Community based public art projects can also actively involve the public in the artistic creation of the work – a lead artist may collaborate with local people to create the finished piece. Through interviews with the public, the artist could also choose to incorporate recordings or verbatim quotes into their artwork. Artworks in the public realm can also actively encourage interaction: this could be through the use of interactive digital technology, or by encouraging public participants to physically change and evolve the artwork. The result of any of these methods is a greater emphasis on place-making – art becomes an occasion for the community, and garners wider public interest and ownership.



8. The use of technology


Developments in digital technology have opened new opportunities for artists to interact with public spaces, and incorporate members of the public. Public art that uses digital technology can often be created to a much larger scale – art can be projected onto a structure, for instance, transforming an existing landmark into something entirely new. Another advantage is that it can also be non-invasive, requiring only temporary rigging of projectors and lights; this allows the art to interact with protected sites, such as Grade-listed buildings or heritage sites. Digital technology also allows the incorporation of changing data, such as artworks that respond to weather conditions, are programmed to change throughout the day, or visually present live statistics.


Technology can also enable a digital artwork to change depending on audience participation, featuring sensors that capture the movement of passers-by and reflect it in the artwork. The use of technology, however, is not limited to digital art. More traditional types of artworks, such as sculptures or murals, can feature QR codes or other interactive media on signs and labels. This can allow members of the public to experience additional audio or visual elements to the artwork, or discover more about the project through accessing educational materials.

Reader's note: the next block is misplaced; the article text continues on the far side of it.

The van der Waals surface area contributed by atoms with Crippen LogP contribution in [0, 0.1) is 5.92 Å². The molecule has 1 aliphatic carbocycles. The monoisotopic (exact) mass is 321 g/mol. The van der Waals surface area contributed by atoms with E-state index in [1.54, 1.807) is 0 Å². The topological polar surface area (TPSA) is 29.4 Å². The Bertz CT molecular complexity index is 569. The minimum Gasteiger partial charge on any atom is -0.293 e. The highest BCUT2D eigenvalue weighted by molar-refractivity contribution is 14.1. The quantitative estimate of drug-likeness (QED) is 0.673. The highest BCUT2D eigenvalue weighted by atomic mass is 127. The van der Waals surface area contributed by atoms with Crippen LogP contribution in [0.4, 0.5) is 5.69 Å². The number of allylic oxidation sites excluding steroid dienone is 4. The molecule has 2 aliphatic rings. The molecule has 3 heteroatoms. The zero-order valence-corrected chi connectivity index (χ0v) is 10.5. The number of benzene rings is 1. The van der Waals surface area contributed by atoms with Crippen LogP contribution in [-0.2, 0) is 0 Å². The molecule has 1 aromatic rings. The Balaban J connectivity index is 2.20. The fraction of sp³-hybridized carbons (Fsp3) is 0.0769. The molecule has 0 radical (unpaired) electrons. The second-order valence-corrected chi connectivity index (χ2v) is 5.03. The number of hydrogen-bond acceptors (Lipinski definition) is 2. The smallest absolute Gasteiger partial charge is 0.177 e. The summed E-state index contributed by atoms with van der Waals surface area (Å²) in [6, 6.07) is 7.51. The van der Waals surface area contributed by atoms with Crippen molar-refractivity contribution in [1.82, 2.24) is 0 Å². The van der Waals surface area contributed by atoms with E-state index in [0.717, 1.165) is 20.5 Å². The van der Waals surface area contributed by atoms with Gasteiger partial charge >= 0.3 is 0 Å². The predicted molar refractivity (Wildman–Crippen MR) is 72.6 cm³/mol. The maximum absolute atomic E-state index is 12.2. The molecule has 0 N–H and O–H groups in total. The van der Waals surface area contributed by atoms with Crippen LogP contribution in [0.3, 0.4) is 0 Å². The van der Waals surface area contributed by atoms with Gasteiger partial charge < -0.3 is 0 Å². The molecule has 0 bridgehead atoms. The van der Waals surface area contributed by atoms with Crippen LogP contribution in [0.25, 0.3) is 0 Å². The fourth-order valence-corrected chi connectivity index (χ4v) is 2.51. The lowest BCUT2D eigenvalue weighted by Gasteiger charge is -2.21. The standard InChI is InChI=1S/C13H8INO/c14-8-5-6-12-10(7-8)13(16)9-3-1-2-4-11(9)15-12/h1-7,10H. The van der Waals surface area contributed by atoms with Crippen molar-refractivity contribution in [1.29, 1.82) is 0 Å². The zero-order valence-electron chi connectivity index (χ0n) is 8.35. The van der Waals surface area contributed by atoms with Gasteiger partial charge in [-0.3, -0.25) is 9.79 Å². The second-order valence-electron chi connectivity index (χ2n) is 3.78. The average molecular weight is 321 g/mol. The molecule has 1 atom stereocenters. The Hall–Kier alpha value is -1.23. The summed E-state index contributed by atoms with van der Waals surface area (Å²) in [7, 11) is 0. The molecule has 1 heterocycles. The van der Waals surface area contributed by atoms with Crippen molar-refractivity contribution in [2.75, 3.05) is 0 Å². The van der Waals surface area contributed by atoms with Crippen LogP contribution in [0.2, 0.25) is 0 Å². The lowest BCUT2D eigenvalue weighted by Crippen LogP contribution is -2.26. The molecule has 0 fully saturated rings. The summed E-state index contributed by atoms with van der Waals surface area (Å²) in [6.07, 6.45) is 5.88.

9. Options for sustainable art


The possibilities for sustainable art have evolved over recent years, in response to the rising interest in lowering our collective impact on the environment. Sustainability in itself can also prove to be a rich concept and subject matter, as many sustainable artworks respond to the site in a meaningful way by interacting with the landscape or by recycling local materials.


By its nature, land art is an example of sustainable public art: land art is made directly in the landscape, by sculpting the land itself through the use of found natural materials. Since the artwork is created from organic and local resources, the piece is inherently in harmony with the ecology of the site and is non-disruptive. Many land art pieces are inevitably temporary, as nature continuously interacts with the artwork long after the involvement of the artist themselves.


The public shift towards respecting the environment has led many contemporary artists to incorporate sustainable practices into their art, regardless of whether sustainability is in itself a subject matter for their work. For instance, they may adopt naturally derived and low impact mediums – such as woods, ceramics, textiles made from natural fibres, and organic pigments in paint. Artists’ ingenuity and skill allow them to still produce a high-end aesthetic, and develop natural solutions for protecting artworks to make them durable. This allows greater opportunities for public art projects to promote sustainable art, as the overall look and practical needs of the artwork need not be compromised.